“Hartselle, Alabama, was founded in 1870 with the arrival of the South and North Alabama Railroad. It takes its name from George Hartsell, one of the railroad’s owners. The post office opened in 1873. It was formally incorporated on March 1, 1875. Most of the oldest buildings were destroyed by fire in 1916.”
Since we are camping in Hartselle only tonight, and not unhooking the truck from the Sphinx, I am not able to walk the town and talk to the townspeople about their history. I am therefore relying on the above quote from Wikipedia.
It has been my experience that the information on Wikipedia differs from what the locals tell me, which is why I do not rely on it much.
Okay, Okay, I couldn’t resist. How many noticed that the city name has an extra “e” at the end? My curiosity got the best of me, so I did some research (It’s amazing what you can do with some time and a computer). The answer was in an obscure booklet by David Burleson, “Hartsell before the ‘E“, who wrote that George Hartsell was born May 7, 1802 in North Carolina and married Delany Morgan in 1822. They moved here in 1834 and were the first real settlers of the property that wound up being incorporated in the city of Hartselle. After starting with 40 acres, they eventually owned as much as 800 acres.
George Hartsell’s property became one of the places in the county “where people came together,” Burleson writes, and by 1853 George Hartsell’s home was used as a gathering and voting place. The general area eventually was referred to as Hartsell’s — even though Scott L. Rountree and John Brown Stuart had more to do with developing what became the downtown business center of the future Hartselle. “George didn’t really found the town; he was just the namesake.” The city was founded in 1870 and was officially incorporated by the state as Hartsell’s in 1875. Around 1891 the federal government dropped the use of apostrophes in place names, and that made the name “Hartsells” show up on official documents, even though residents had started replacing the s on the end with an e. By 1920, the spelling Hartselle had become accepted for the city. So, a bureaucrat in the federal government decided to not use apostrophes, and that changed a city’s name.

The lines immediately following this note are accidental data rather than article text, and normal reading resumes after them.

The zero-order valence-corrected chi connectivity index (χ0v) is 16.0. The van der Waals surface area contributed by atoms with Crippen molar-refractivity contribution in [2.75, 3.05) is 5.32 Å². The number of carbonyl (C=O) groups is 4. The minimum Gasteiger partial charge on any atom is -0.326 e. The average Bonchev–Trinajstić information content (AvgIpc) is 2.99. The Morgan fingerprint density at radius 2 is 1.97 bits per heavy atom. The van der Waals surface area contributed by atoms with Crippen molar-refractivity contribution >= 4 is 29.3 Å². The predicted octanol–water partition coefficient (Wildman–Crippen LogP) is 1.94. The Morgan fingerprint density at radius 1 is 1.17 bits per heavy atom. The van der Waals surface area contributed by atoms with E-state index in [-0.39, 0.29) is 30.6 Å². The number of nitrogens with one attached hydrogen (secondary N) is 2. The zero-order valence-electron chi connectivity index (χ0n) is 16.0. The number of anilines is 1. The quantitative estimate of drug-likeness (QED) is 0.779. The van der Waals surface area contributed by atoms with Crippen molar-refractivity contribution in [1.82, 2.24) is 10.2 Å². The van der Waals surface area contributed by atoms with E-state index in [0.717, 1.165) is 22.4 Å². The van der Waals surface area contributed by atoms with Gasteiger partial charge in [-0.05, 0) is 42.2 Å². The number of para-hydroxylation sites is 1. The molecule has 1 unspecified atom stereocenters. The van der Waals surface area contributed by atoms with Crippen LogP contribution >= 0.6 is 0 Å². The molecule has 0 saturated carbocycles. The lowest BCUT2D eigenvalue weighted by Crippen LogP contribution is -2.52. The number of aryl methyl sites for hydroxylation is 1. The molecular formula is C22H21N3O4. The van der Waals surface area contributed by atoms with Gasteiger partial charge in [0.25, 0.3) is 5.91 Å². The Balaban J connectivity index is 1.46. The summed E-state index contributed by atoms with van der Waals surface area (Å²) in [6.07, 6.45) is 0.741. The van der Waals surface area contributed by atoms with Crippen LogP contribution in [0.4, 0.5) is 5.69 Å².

TIDBIT OF INFORMATION: President Benjamin Harrison signed executive order 28 on September 4, 1890, establishing the Board on Geographical Names. “To this Board shall be referred all unsettled questions concerning geographic names. The decisions of the Board are to be accepted by federal departments as the standard authority for such matters.” Decisions of the board were accepted as binding by all departments and agencies of the federal government.
An interesting note: Burleson’s booklet indicates Hartsell was a merchant and businessman, with no mention of him as an owner of the South and North Alabama Railroad. A search of the railroad does not list Hartsell as an investor. I think Wikipedia is wrong again.
Sorry, no pictures, unless you want to see the view outside my window of another RV.
Montgomery, Alabama to Hartselle, Alabama: 158.9 miles
3 hours 14 minutes